Many JavaScript libraries have a Builder tool that will allow you to "shape" what features of the library you depend on, both in terms of download bandwidth cost to the client and in terms of isolating functionality you actually need.

For example, I like many things in sugar.js, but I simply don't need or want katakana and hiragana character set handling. As the most trivial example, I want to be able to "shape" sugar.js to only export string.isBlank().

Is there a tool available to do this for me? Is there any ongoing effort by the EcmaScript committee to do something like this in a future version of JavaScript? Do any higher-level languages like TypeScript and CoffeeScript, offer hidden support for such "shaping"? I can do such "shaping" in C# for .NET DLLs via monolinker.

Basically, it looks to me like AMD handles the Loader aspect of a modern compiler, but does not handle the Linker aspect. Builders for jquery and dojo only work for a specific module, and aren't true Linkers, just Builders.

UPDATE: Google Closure Compiler is a compiler that takes JavaScript as input and produces JavaScript as output. The Advanced Compilation and Externs documentation suggests there is an API call to do this:

If putting together these export statements seems too tedious, you can use a function to do the exporting for you. See the Closure Library functions goog.exportSymbol() and goog.exportProperty() for examples of exporting functions.

However, this seems pretty convoluted, and makes me directly dependent on Google Closure Compiler. At this point, I am looking for info about future standards from the EcmaScript Committee, with regards to CommonJS, and for any wisdom from people who have thought about this problem and attempted to tackle it. Especially from fellow TypeScript developers; I don't want to have to create declare files in TypeScript for sugar.js, then use Google Closure Compiler against my TypeScript compiler output. It just sounds impossibly complex and hard to debug.

  • That's a good question. I don't think any tool can do this automatically. JavaScript being so flexible, it's not rare to see a function change at runtime or depending on the state of the application... It may be hard to really extract a function easily. So, I can assure you that right now, you can't use a Linker to only get $.each out of jQuery if the original authors didn't built-in the option. May this come? Maybe, but I don't saw it in the near future. (maybe al the work done on static analytics tools right now will help going this way) – Simon Boudrias Apr 25 '13 at 14:31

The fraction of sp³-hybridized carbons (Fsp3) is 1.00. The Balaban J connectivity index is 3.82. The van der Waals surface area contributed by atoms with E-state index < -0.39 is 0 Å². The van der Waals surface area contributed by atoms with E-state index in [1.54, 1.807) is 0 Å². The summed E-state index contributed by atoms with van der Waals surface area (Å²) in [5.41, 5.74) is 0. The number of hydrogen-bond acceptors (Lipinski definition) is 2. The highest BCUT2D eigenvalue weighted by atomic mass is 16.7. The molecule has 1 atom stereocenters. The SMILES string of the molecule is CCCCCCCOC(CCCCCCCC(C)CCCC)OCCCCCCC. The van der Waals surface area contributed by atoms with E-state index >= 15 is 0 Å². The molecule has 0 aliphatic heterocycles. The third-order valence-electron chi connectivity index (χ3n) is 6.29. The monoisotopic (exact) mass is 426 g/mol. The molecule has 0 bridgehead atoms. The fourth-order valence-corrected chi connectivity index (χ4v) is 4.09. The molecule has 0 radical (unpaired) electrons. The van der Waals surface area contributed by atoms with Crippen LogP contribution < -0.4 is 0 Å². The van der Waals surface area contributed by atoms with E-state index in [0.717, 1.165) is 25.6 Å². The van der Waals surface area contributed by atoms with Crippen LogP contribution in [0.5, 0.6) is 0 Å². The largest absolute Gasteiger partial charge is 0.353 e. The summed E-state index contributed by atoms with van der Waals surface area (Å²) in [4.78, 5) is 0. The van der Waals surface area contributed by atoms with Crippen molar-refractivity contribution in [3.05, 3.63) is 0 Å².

• That is what I suspected. I have seen Allen Wirfs-Brock and Nikolai Tillman of MS Research give examples where a 6 line JS code block in isolation could have dozen different meanings depending on what the variables are typed as at time of interpretation. Hence, why I also asked about TypeScript and other high-level langauges that support optional typing. Thanks! – John Zabroski Apr 25 '13 at 15:04
  • Here is Nikolai's example, taken from his SPUR talk at VMIL 2010 (cs.iastate.edu/~design/vmil/2010/slides/p03-tillmann-slides.pdf) var sum = 0; for (var i = 0; i < 1000; i++) { if (i == 990) { sum += " Hello World " } sum += 1 } print(sum) – John Zabroski Apr 25 '13 at 15:06
  • Just to note that d.ts. files for sugar have already been created for you: github.com/borisyankov/DefinitelyTyped/tree/master/sugar – Jude Fisher Apr 29 '13 at 17:22
  • @JcFx Yes, sugar.js also has its own builder. Ideally, I would use sugar.d.ts and then let a linker take care of ignoring the stuff I don't use. – John Zabroski Apr 29 '13 at 23:41

Unfortunately, there's nothing built into Javascript to do this "shaping", and really what you want is a compiler anyway, since roughly one of the roles it serves is to automate "shaping" at many levels (not just with methods).

The Closure Compiler is mature and open source (JQuery is actually minified using the Closure Compiler). So if you're going to begin annotating your JS code for a compiler, it might as well be this one.

There a huge number of side benefits of using a compiler, btw. They will reduce your file sizes (and thus interpretation/run time) a great deal more than simply shaping your included libraries. And while you're developing it will produce a lot of helpful messages to catch bugs early.

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